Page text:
At approximately 9:15 a.m. on August 6, 1945, after repeated warnings for Japan to surrender, the Atomic Bomb was dropped on Hiroshima. In spite of the horrific carnage and destruction that resulted Japan did not capitulate. On August 9, 1945, another Atomic Bomb was dropped on Nagasaki. Japan sued for peace the next day and the formal surrender papers were signed, on the deck of the Battleship U.S.S. Missouri, on September 2, 1945. Peace had been restored.
In his farewell address given in January 1953, Truman said, “The President–whoever he is–has to decide. He can’t pass the buck to anybody. No one else can do the deciding for him. That’s his job.” He did his job and hundreds of thousands of lives, Japanese as well as American, were saved and World War II was ended. Why would anyone apologize for that?
In a recent Springfield News Leader story entitled “Downtown Branson motivated to change,” local Branson entrepreneur, Dimitrios Tsaharidis said, “If we don’t connect with the waterfront, we’re dead.” The “waterfront” referred to is the new Branson Landing Project located just down the hill from historic downtown Branson. Will the businesses of historic downtown Branson heed this warning? More importantly,where is the motivation for the restaurants and retail establishments in the new high rent Branson Landing Project to “connect,” with the restaurants and retail establishments located up the hill in historic downtown Branson?
An editorial entitled “Branson, the expectation and the ‘Decline and Fall of the Roman Empire‘” written by the Ole Seagull and appearing in the Branson Courier and in the Branson Daily Independent on December 5, 2004, discussed the relationship of the future of Branson, Missouri to its past.
The city of Branson, Missouri is not “Branson.” It is a city that wasn’t even in existence when tourists first came to the Ozarks to go to Marvel Cave or to walk in the footsteps of Harold Bell Wright’s “Shepherd of the Hills.” To this very day its primary attractions, Silver Dollar City, is located miles away from the city of Branson in another County. “Branson” “Branson” is a visitor expectation for entertainment that is fulfilled, not a city.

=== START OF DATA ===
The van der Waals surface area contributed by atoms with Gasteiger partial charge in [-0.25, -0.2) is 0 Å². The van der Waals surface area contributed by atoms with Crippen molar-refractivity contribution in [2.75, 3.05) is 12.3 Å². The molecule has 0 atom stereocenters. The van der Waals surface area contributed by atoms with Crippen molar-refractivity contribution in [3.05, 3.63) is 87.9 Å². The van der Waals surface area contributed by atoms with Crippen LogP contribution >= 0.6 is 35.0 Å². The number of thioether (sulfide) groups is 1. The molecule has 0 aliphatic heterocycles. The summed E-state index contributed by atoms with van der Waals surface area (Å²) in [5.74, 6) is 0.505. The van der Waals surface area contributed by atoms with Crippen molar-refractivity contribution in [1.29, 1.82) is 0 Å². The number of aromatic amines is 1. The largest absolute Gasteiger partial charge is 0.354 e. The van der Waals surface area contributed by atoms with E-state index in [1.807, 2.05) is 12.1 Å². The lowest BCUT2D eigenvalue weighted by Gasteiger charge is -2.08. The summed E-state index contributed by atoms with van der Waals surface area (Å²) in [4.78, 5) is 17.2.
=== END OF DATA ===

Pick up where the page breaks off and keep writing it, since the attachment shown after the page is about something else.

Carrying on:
The question for Branson, as is the case with a lot of small tourist towns and cities, is how far away from their past should they move as they reach for the future. Edward Gibbon, an 18th century British historian and the author of “The History of the Decline and Fall of the Roman Empire,” said, “I know no way of judging of the future but by the past.”
In an article published in the December 4 New York Times, entitled “Supreme Court to Hear Case on Cable as Internet Carrier,” reported that “The F.C.C. had decided after two years of study that broadband cable service was an ‘information service’ and not a ‘telecommunications service’ – categories that in the commission’s view are mutually exclusive under the 1996 Telecommunications Act. By placing cable on the ‘information’ side, the commission freed it from the obligations the law places on carriers like traditional phone companies, which must permit interconnection with other carriers.
“But the United States Court of Appeals for the Ninth Circuit disagreed, ruling last year that cable broadband service was a hybrid that could not be freed by administrative decree from its common-carrier obligations.”
Is this but another act of judicial activism or is their some merit to the judge’s theory of an “information/telecommunications” hybrid? Although the Ole Seagull has a problem with judicial activism he must acknowledge that the fact that the internet is being used to provide telephone services does give credence to the judge’s position.